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How to fix the heatsink screws hold-downs?

In my Dell XPS 9550, I have noticed that two of my 6 heatsink screws hold-downs are out from the motherboard, causing the heatsink part near to the GPU loose, accordingly, less contact with the GPU and less heat dissipation.

I need to know how to fix these screws hold-ups again to the motherboard with a kind of glue that can withstand the high temperature generated by the GPU during load time.

I have found over the internet that it is a common issue for XPS 9550. This is a link of the picture that might give a better understanding of my issue., which I found over the internet as well.

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I also have it. I am looking for metal to metal screw glue


I just found this thread. I have the same problem. Did you find a solution?


@javiercarrillo I removed the motherboard and replaced the screw with a longer screw and a nut, the nut is fit on the other side of the motherboard. It is working fine since then. The only drawback is when repasting the processor, you will have to unscrew the motherboard to remove the nut!


@haitham thanks a lot for getting back to me. I was asking around about this and, for now, I am going to try using some thermal glue and see how it goes. I guess, in the worst case, I will have to go for the longer screw.

I'm a noob for these things :( What is the size/specs of the screw you used? Thanks!


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Hi @h_amak ,

I don’t know your laptop but was wondering if it may be better to see if you can use a suitably sized nut/star washer and bolt arrangement to hold down the heatsink. That way you won’t have to worry about the heat problems

This of course depends on whether there is enough space under the systemboard to accommodate either the nut or the bolt head, depending on which way it was installed. It may have to be insulated as it passes through the hole (not sure about that) to prevent any possible electrical problems.

Here’s a link to the service manual for your laptop (taken from this webpage which may be of some help. Scroll down to p.50 to view the necessary pre-requisite steps and then the procedure to remove the systemboard.

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Thank you so much for taking the time to read and answer my question, it is really appreciated.

I have thought about that, but then I have to completely remove the motherboard to fix the nuts, which is not easy, and I'm afraid to do more damage than fix in this case.

I have found over the internet that epoxy glue withstands temperature up to 150 degrees Celsius, which would be more than enough in my case (looking for around 90 degrees Celsius at max). So I guess I would give this a try!

Thanks again for your input.


Hi @h_amak ,


You could always have the bolt facing up and the nut on top that would make it easier to install. You'd still have to remove the systemboard to insert the bolt but I can understand why you may not want to do this.

Good luck with the repair - be sure to allow enough time for the epoxy to "cure" before you test it out.


Thank you for the advice.


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The corresponding nut for the screw is press-fit into the board. Your best bet is to glue it down. Believe it or not, the gel type of superglue should work the best. Be careful not to get any of the glue inside of it though.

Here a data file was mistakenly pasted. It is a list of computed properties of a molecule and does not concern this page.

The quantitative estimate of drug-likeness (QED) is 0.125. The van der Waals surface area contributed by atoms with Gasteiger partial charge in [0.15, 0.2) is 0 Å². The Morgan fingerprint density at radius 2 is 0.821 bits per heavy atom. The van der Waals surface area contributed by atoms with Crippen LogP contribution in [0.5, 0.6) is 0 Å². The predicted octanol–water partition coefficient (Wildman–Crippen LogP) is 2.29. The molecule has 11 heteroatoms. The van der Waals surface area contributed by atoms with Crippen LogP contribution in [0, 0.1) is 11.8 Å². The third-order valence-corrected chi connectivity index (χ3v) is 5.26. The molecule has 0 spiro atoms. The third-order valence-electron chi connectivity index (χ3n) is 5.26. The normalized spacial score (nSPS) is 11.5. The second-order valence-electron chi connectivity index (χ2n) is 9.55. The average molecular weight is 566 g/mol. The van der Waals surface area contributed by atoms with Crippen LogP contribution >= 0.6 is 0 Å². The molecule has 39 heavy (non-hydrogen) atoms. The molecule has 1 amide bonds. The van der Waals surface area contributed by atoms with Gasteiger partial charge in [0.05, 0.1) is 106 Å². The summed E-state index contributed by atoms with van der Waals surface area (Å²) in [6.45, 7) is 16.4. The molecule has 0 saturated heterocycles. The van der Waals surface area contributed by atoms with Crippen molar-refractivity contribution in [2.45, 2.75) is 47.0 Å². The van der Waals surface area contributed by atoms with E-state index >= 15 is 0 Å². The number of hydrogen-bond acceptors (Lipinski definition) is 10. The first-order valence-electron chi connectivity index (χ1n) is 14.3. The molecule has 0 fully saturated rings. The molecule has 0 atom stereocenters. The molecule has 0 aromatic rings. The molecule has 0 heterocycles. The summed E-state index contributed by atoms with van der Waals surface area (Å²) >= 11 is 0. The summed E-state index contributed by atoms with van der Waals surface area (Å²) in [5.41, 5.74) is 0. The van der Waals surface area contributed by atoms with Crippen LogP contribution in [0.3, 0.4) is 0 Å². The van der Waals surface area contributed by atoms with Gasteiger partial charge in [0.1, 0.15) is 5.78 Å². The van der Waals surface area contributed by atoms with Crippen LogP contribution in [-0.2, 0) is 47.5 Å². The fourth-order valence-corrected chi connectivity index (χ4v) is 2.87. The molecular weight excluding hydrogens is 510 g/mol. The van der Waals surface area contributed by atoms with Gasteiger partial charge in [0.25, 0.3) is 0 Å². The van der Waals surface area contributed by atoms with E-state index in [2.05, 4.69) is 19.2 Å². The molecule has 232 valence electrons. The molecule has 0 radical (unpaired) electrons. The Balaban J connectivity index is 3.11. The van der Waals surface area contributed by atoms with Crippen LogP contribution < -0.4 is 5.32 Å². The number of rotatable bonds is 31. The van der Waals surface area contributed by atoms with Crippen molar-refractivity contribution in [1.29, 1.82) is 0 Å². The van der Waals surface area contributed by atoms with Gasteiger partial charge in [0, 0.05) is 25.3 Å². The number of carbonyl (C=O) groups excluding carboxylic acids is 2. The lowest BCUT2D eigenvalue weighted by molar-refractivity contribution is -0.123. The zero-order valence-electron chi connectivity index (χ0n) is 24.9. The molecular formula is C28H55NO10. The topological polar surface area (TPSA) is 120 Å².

An epoxy may work, but being thicker, may be more difficult to get in place to work effectively. Completely remove the heat sink to give yourself room to work and try the super glue.

Let us know how you make out.


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did it work? I am facing the same problem with the same laptop model... please help

if anyone tried the nut solution, any idea on the size


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FIXED! (see reaction)

Epoxy can indeed stand the heat, however it’s quite brittle, therefor the glue can break loose. But it’s not bad, and as there will be no UV light near the glue, you can try off course.

As I probably have the same issue with mine, I personally will try to see if I can re-solder a bolt to the original spot on the motherboard, or otherwise try the bolt arrangement. In case I can reach the back to use a press-nut from the back, I might try that.

2 things:

1)when touching anything on your motherboard I recommend you earthen yourself, so your static energy cannot shock anything on the board. You can Google how to do that;)

2) I will replace the cooling paste when doing this fix and recommend to to that.

ps about drilling a hole in pcb’s: the silicium of the PCB can make it a slow process.

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I fixed it, and fixed it well! My recommendation:

So the same nuts as on the poster their picture were loose. They actually are M2 pressnuts, but they originally were soldered on the motherboard as it’s not using the press nuts in the way they work.

Tried soldering but soldering a galvanised steel nut wasn’t a great thing to do in the fist place and my attempt didn’t hold.

So, removed the motherboard (easy enough to do), repasted and used the original press nuts the way you’re supposed to; from the back. I used 2 M3 rings as spacers on the top to replace the height the press nuts normally provided. Fixated those rings with 1 second glue to make the process easier.

This is as good as it can get mechanically.

Ir. Freek


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Haitham wird auf ewig dankbar sein.

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